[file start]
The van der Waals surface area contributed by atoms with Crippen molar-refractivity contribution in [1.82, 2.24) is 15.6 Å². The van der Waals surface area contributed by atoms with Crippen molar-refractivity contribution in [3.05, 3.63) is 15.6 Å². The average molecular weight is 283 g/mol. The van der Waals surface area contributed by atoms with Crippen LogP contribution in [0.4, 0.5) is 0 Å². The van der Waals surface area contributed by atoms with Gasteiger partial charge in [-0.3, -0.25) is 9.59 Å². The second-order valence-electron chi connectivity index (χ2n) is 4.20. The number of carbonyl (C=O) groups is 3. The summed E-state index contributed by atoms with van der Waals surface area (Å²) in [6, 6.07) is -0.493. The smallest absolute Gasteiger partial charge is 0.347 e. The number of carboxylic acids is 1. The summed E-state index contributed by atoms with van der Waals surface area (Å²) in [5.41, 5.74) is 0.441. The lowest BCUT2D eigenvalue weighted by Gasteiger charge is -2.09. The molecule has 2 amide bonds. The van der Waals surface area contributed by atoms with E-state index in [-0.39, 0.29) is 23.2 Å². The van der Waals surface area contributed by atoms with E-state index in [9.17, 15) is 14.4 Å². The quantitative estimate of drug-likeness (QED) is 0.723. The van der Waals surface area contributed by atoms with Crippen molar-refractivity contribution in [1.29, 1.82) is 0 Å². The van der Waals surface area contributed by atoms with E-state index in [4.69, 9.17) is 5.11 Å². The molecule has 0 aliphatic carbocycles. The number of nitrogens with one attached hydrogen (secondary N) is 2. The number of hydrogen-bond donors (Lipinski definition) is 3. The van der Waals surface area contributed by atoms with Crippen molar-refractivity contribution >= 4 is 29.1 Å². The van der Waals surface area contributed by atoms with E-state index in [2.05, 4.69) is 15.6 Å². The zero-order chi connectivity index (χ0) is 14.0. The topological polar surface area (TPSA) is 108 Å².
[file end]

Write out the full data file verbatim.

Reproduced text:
The van der Waals surface area contributed by atoms with Crippen molar-refractivity contribution in [1.82, 2.24) is 15.6 Å². The van der Waals surface area contributed by atoms with Crippen molar-refractivity contribution in [3.05, 3.63) is 15.6 Å². The average molecular weight is 283 g/mol. The van der Waals surface area contributed by atoms with Crippen LogP contribution in [0.4, 0.5) is 0 Å². The van der Waals surface area contributed by atoms with Gasteiger partial charge in [-0.3, -0.25) is 9.59 Å². The second-order valence-electron chi connectivity index (χ2n) is 4.20. The number of carbonyl (C=O) groups is 3. The summed E-state index contributed by atoms with van der Waals surface area (Å²) in [6, 6.07) is -0.493. The smallest absolute Gasteiger partial charge is 0.347 e. The number of carboxylic acids is 1. The summed E-state index contributed by atoms with van der Waals surface area (Å²) in [5.41, 5.74) is 0.441. The lowest BCUT2D eigenvalue weighted by Gasteiger charge is -2.09. The molecule has 2 amide bonds. The van der Waals surface area contributed by atoms with E-state index in [-0.39, 0.29) is 23.2 Å². The van der Waals surface area contributed by atoms with E-state index in [9.17, 15) is 14.4 Å². The quantitative estimate of drug-likeness (QED) is 0.723. The van der Waals surface area contributed by atoms with Crippen molar-refractivity contribution in [1.29, 1.82) is 0 Å². The van der Waals surface area contributed by atoms with E-state index in [4.69, 9.17) is 5.11 Å². The molecule has 0 aliphatic carbocycles. The number of nitrogens with one attached hydrogen (secondary N) is 2. The number of hydrogen-bond donors (Lipinski definition) is 3. The van der Waals surface area contributed by atoms with Crippen molar-refractivity contribution >= 4 is 29.1 Å². The van der Waals surface area contributed by atoms with E-state index in [2.05, 4.69) is 15.6 Å². The zero-order chi connectivity index (χ0) is 14.0. The topological polar surface area (TPSA) is 108 Å².